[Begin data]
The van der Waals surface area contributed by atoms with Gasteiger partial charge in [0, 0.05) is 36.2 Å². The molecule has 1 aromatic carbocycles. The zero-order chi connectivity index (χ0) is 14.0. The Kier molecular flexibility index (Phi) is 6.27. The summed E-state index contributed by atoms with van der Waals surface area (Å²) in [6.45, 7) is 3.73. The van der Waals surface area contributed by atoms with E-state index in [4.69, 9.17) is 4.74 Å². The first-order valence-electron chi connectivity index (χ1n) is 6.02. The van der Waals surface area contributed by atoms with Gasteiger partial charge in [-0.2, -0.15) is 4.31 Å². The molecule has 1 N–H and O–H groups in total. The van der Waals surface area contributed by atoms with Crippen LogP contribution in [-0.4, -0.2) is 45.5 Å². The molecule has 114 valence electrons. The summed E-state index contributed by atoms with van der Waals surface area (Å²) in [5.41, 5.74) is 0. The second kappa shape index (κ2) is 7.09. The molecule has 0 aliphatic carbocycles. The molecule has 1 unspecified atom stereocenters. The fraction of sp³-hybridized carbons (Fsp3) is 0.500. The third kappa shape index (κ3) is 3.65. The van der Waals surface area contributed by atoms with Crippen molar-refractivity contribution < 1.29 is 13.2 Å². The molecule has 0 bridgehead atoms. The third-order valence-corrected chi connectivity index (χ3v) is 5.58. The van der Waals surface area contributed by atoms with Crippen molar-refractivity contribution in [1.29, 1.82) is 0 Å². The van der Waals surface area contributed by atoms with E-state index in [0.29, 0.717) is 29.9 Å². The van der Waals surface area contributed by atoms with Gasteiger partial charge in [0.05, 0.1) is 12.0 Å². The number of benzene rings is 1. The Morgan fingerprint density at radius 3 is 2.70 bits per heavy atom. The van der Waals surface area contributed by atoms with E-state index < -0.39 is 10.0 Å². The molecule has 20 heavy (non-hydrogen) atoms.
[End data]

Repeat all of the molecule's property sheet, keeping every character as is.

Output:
The van der Waals surface area contributed by atoms with Gasteiger partial charge in [0, 0.05) is 36.2 Å². The molecule has 1 aromatic carbocycles. The zero-order chi connectivity index (χ0) is 14.0. The Kier molecular flexibility index (Phi) is 6.27. The summed E-state index contributed by atoms with van der Waals surface area (Å²) in [6.45, 7) is 3.73. The van der Waals surface area contributed by atoms with E-state index in [4.69, 9.17) is 4.74 Å². The first-order valence-electron chi connectivity index (χ1n) is 6.02. The van der Waals surface area contributed by atoms with Gasteiger partial charge in [-0.2, -0.15) is 4.31 Å². The molecule has 1 N–H and O–H groups in total. The van der Waals surface area contributed by atoms with Crippen LogP contribution in [-0.4, -0.2) is 45.5 Å². The molecule has 114 valence electrons. The summed E-state index contributed by atoms with van der Waals surface area (Å²) in [5.41, 5.74) is 0. The second kappa shape index (κ2) is 7.09. The molecule has 0 aliphatic carbocycles. The molecule has 1 unspecified atom stereocenters. The fraction of sp³-hybridized carbons (Fsp3) is 0.500. The third kappa shape index (κ3) is 3.65. The van der Waals surface area contributed by atoms with Crippen molar-refractivity contribution < 1.29 is 13.2 Å². The molecule has 0 bridgehead atoms. The third-order valence-corrected chi connectivity index (χ3v) is 5.58. The van der Waals surface area contributed by atoms with Crippen molar-refractivity contribution in [1.29, 1.82) is 0 Å². The van der Waals surface area contributed by atoms with E-state index in [0.29, 0.717) is 29.9 Å². The van der Waals surface area contributed by atoms with Gasteiger partial charge in [0.05, 0.1) is 12.0 Å². The number of benzene rings is 1. The Morgan fingerprint density at radius 3 is 2.70 bits per heavy atom. The van der Waals surface area contributed by atoms with E-state index < -0.39 is 10.0 Å². The molecule has 20 heavy (non-hydrogen) atoms.